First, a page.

All-time temperature records were broken in France, Belgium and Germany, while Britain saw its hottest day on record for July with temperatures over 100 degrees Fahrenheit.
The heat was affecting places where air conditioning is not typically installed in homes, cafes or stores. Electric fans sold out across Paris — and traditional folding fans made a comeback on the city's stuffy metro.
People flock to Broadstairs beach in Kent, England, Thursday July 25, 2019. (Wesley Johnson/PA via AP)
Katy James, visiting Paris from Chicago, told the Associated Press she was still trying to enjoy the sights in the famed city.
"We've had such a good time. The Parisians have been so accommodating. We've been getting water where ever we go," she told the AP. "We got to play in the fountain. This was amazing."
But in other parts of Europe, the heat was creating a variety of issues. About 20 children became ill at a summer camp as temperatures passed 104 degrees in several areas of the Netherlands, according to Dutch media.
A mother and child cool off by walking through a park fountain in Antwerp, Belgium, Thursday, July 25, 2019. Belgium braced itself for code red, extreme heat warning, on Thursday as temperatures soared during the second heat wave of the summer. (AP Photo/Virginia Mayo)
Broadcaster RTV Utrecht reported that the children fell ill in the central town of Leusden on Thursday afternoon. Some of the children were taken to a hospital to be examined.
Soaring temperatures disrupted train service in England as Britain sizzled during the hottest July on record, according to Sky News.
Heat damaged overhead electric wires between London's St Pancras and Luton railway stations on Thursday, blocking all lines. Operator East Midlands Trains posted a passenger advisory on Twitter, saying simply: "DO NOT TRAVEL."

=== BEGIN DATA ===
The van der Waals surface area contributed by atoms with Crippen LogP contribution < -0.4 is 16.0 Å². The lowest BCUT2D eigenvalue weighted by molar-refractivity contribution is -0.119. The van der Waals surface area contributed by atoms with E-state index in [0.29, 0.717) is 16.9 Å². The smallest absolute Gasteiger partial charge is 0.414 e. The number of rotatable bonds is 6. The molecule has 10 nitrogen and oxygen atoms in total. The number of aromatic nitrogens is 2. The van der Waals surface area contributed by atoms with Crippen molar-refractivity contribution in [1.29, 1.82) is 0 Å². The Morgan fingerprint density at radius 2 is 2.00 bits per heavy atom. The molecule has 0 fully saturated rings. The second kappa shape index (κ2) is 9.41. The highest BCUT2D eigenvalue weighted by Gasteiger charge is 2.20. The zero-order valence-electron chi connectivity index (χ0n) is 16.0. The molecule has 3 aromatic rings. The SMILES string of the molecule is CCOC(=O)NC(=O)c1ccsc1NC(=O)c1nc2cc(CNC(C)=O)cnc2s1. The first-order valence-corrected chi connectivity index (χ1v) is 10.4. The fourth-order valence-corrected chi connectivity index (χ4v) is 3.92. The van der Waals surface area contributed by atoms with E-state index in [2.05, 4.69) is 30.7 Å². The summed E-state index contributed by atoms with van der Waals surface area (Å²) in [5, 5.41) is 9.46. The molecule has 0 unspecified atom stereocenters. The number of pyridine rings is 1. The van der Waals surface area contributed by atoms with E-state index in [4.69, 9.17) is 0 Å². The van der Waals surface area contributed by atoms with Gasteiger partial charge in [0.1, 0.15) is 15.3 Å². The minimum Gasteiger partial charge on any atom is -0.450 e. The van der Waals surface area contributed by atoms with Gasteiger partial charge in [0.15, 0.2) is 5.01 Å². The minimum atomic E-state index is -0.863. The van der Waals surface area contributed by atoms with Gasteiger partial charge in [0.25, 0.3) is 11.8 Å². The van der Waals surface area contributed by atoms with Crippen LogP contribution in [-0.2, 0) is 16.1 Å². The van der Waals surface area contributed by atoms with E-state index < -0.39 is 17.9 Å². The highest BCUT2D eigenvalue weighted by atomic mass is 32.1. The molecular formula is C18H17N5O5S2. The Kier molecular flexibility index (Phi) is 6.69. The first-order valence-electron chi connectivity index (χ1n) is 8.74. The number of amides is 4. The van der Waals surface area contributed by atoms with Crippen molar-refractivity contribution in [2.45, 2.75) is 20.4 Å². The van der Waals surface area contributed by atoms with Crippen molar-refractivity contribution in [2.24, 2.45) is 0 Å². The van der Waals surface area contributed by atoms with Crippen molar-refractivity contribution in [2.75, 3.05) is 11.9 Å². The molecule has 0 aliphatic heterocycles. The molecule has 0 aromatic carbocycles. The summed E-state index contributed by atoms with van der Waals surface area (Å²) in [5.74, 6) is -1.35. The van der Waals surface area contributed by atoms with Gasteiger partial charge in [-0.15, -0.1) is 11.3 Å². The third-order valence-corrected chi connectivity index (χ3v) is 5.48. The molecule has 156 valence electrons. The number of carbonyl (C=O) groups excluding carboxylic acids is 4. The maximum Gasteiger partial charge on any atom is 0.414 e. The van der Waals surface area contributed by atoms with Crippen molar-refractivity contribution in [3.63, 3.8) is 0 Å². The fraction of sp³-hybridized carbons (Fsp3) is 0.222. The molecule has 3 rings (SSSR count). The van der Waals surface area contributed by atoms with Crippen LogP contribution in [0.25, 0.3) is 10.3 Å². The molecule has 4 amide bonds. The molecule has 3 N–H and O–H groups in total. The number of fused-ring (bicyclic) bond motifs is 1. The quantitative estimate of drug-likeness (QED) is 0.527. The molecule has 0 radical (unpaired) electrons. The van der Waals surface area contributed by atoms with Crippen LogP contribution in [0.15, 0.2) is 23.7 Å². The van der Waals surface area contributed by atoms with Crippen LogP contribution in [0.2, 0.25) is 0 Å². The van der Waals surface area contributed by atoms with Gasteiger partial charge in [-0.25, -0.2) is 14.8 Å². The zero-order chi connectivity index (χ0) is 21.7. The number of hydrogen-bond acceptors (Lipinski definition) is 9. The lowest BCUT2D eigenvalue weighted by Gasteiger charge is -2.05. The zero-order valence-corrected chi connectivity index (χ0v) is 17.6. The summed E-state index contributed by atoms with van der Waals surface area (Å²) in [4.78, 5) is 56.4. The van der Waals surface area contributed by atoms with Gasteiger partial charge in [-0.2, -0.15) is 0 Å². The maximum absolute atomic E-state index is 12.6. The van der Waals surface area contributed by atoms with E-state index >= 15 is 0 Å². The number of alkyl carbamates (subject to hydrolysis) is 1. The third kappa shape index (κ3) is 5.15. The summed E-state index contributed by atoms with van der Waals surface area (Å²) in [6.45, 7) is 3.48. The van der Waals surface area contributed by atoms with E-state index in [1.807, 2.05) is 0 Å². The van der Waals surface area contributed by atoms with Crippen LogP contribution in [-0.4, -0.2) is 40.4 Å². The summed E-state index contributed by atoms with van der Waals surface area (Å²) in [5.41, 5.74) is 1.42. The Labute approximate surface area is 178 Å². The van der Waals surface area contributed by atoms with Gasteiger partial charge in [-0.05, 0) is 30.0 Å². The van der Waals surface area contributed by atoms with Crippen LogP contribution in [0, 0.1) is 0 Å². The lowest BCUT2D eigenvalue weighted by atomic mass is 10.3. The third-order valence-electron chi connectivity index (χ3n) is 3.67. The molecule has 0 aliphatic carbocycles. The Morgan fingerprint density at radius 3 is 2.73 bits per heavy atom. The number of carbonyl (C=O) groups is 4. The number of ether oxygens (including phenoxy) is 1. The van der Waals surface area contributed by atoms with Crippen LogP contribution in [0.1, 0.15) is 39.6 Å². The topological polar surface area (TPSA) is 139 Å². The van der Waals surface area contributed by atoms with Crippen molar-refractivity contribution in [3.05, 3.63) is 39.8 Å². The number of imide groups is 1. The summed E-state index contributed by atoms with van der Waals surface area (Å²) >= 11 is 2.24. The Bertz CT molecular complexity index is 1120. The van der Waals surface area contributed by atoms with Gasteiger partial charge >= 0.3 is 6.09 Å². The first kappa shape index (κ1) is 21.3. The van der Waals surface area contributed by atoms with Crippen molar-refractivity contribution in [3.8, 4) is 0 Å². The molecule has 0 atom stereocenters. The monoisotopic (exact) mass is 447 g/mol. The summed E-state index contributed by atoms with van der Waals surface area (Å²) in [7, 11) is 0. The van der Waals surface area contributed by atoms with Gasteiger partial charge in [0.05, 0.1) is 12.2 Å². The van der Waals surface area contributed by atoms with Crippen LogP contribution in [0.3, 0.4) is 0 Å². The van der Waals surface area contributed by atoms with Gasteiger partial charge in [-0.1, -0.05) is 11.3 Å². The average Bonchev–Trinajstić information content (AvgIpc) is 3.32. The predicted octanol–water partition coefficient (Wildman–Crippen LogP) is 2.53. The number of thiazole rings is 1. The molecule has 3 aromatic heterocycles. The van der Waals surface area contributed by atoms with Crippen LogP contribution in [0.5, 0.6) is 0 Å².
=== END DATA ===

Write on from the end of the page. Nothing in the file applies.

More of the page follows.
Britain's Met Office said the mercury reached 100.6 degrees in Cambridge, a July record and only the second time temperatures over 100 degrees have been recorded in the U.K.
French authorities have been particularly wary of the heat since a 2003 heat wave killed nearly 15,000 people, many of them elderly people alone in stiflingly hot apartments. As tourists frolicked in fountains, authorities, and volunteers in both Paris and London fanned out to help the elderly, sick and homeless, opening centers for them to rest, cool down and shower.
"They are in the street all day, under the sun. No air conditioning, no way to protect oneself from the heat," said Ruggero Gatti, an IT worker joining other Red Cross volunteers handing out water bottles, soup and yogurt to the homeless in the Paris suburb of Boulogne
People cool off next to the fountains at Louvre Museum in Paris, France. (AP Photo/Rafael Yaghobzadeh)
France's heat alert system went to its maximum level of red for the first time during last month's heat wave , when the country saw its highest-ever recorded temperature of 114 degrees. On Thursday, about one-fifth of French territory was under a red alert, stretching from the English Channel through the Paris region and down to Burgundy and affecting at least 20 million people.
French Health Minister Agnez Buzyn said temperatures on Thursday were expected to be 2 degrees higher than in the deadly 2003 heat wave.
In Germany, Switzerland and Austria, some communities painted vital rail tracks white in hopes the light color would bring down the temperature by a few degrees and the tracks would not get warped by the heat. German railways Deutsche Bahn said passengers who had booked tickets for Thursday or Friday and wanted to delay their trips could do so without charge.
In Austria, a 2-year-old died of dehydration Wednesday in the country's Styria region after he climbed into an overheated parked car without his family noticing.
As intense as it was, the heat was expected to be short, with temperatures forecast to drop Friday and Saturday.
The Associated Press contributed to this report.